We arrived in Muroran to sunny skies and cool temperatures. The port is industrial; no structures were located where we tied up. A huge windmill was perched at the pier’s edge, and many more were on the nearby hillside. There were several buses and a makeshift boundary area but little else. The town and many of the sights were farther away from the port area, so transportation is needed here; you cannot just walk to town.

Jim looking at the port from the ship.
Watching the pilot getting on the ship.
Flag on back of ship with bridge in background.

Top Attractions

Muroran is not a major tourist destination. It may be developed in the future, but currently, there is a short list of attractions, including Cape Chiku, an aquarium, a pretty bridge, and a shrine. The cruise line offered a few excursions, but we preferred to explore independently.

Cape Chikyu

Once we got off the ship, with the assistance of an interpreter, we took a taxi to Cape Chikyu. The ride was about 30 minutes through winding residential streets. The parking area at the cape was small, but we were glad we arrived early. Our driver agreed to wait while we checked out the lighthouse and viewing platform.

Three flights of steep steps later, we arrived on the viewing platform to stunning ocean sights laid out before us. The lighthouse was perched on a cliff below, warning ships of the impending dangers ahead. This lighthouse was small but mighty. Unfortunately, we were not allowed to go inside; the area around the lighthouse itself was blocked, and there were “no entry” signs (well, we think that’s what they said) posted near the gates.

Sign at Cape Chikyu.
World Sculpture at Cape Chikyu.
Bell at the top of Cape Chikyu.

There were a few other people on the platform, but no tourists. A local couple offered to take our photo, and we reciprocated and took theirs; all communication was done by hand signals. After enjoying the views, we returned to the parking lot and our waiting taxi. We learned at the botanical garden that taxis are not always available in small towns at remoted destinations, so we were grateful our taxi driver agreed to wait (we also left our coats in the car so he knew we were coming back).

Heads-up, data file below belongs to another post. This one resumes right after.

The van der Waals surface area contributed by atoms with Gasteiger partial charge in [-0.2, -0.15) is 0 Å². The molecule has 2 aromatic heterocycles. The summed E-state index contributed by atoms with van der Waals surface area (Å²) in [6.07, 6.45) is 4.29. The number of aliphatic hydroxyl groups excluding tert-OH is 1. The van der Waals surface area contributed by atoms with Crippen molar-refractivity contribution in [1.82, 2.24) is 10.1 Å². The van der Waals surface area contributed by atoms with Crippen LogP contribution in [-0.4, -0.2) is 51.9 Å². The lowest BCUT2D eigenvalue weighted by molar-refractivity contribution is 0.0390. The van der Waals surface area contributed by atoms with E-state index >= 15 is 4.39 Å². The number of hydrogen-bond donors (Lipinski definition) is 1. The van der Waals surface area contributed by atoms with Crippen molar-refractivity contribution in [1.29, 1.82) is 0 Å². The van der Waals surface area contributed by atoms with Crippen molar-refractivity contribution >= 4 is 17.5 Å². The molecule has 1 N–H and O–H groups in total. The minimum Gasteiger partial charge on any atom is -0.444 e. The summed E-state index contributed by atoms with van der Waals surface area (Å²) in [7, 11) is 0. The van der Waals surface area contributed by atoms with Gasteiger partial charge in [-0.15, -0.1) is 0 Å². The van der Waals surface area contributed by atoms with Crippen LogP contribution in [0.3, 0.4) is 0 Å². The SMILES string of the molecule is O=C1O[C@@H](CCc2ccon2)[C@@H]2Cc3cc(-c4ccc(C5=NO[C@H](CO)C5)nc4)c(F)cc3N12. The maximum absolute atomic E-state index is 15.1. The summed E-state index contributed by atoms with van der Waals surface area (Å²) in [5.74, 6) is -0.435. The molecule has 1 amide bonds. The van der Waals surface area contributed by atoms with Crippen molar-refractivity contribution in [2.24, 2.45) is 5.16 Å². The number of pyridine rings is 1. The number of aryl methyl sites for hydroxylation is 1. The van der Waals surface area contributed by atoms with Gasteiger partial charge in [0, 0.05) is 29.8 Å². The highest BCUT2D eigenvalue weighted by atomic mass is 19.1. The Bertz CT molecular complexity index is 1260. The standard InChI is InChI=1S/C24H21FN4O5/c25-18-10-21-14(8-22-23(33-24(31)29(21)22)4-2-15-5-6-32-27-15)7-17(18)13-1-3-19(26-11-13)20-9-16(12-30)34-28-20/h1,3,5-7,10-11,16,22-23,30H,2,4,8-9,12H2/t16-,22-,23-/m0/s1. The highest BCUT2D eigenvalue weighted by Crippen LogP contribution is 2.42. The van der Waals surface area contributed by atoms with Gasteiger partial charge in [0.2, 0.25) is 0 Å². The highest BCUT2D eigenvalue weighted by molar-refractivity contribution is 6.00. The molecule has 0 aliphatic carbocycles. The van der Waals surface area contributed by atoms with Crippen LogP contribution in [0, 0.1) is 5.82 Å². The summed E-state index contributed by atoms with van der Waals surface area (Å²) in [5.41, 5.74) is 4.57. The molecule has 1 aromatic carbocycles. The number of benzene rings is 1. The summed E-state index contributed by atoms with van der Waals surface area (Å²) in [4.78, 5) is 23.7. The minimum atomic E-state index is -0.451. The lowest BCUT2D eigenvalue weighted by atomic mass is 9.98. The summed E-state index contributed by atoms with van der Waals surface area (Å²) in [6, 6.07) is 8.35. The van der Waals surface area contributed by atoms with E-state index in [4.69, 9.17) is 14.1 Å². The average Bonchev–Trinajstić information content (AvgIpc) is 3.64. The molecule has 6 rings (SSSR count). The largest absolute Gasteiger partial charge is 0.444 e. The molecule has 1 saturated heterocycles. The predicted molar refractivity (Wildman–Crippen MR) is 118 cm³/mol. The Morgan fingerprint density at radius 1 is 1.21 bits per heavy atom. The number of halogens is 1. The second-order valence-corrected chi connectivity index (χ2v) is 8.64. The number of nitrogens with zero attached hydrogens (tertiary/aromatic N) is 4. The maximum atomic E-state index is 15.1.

View of the lighthouse from the viewing platform.
Cliff area from the viewing platform.
Jim and Rosie by the rail on the viewing platform.


Back in the taxi, with Google Translate’s help, we asked the driver to take us downtown to the largest shopping area. There are no shopping malls as we know them in Muroran, but we had been told there were several areas with shops near the downtown area.

Our driver dropped us off outside the train station in the middle of several shopping areas shown on the map. We walked several blocks to the Don Quixote Megastore, enjoying the early signs of spring.

Red tulips in bloom.
Cherry tree in bloom.
Yellow tulips in bloom.

Don Quixote Mega Store

The store had the term “mega” in it, so we had high hopes of finding the few items on our list. It was indeed mega-spanning over three levels. Jim bought a bottle of water, told me to enjoy myself, and parked himself on a bench.

The store’s first level was mostly groceries with cleaning products and paper goods mixed in. Anticipating our five sea days, I headed to the snack aisle. None of the brands were offered, and they were all labeled in Japanese. I did find some peanuts only because they were in clear packaging. Some products had photos on them that were helpful, but I was not adventurous enough to purchase anything else.

Floors two and three were filled with clothing, household goods, and toiletries. I would compare this store to a Super Walmart on steroids. It was a bit overwhelming; I left the store with a funny pair of socks and the peanuts.

Store by train station in Muroran, Japan.
Canal in Muroran, Japan.

The Search Continues

Our shopping list was small, and we had a few souvenirs we wanted to purchase, but after walking miles and hopping in and out of many shops, no souvenirs were found. We asked several locals, using Google translate, and the best they could come up with was a shelf at the local 7-Eleven that sold dry fish.

Back to the Ship

Tired and defeated, we found a taxi to take us back to the ship. After exiting the taxi, we were approached by two young ladies in school uniforms. They spoke English pretty well and asked us if we had a few minutes to answer some questions about international travel. One of the questions was, what can Muroran do to attract more tourists? We suggested that they open a souvenir shop. We also discussed things to see and do. We had a great conversation with them and then boarded the ship.

Mountains from the sea
Lighthouse view from the sea.

Time to Move On

We had a wonderful send-off with a performance from a local dance team and watched the pilot boat pick up the pilot once we left the pier.

Dancers at the pier.
A group of dancers at the pier.
Close up picture of dancers at t he pier.

As we sailed on to our next port, we kept an eye out for Cape Chikyu. It finally came into view, and we snapped a couple of photos from the ocean side.

Cape Chikyu, Muroran, Japan
Cape Chikyu from the sea.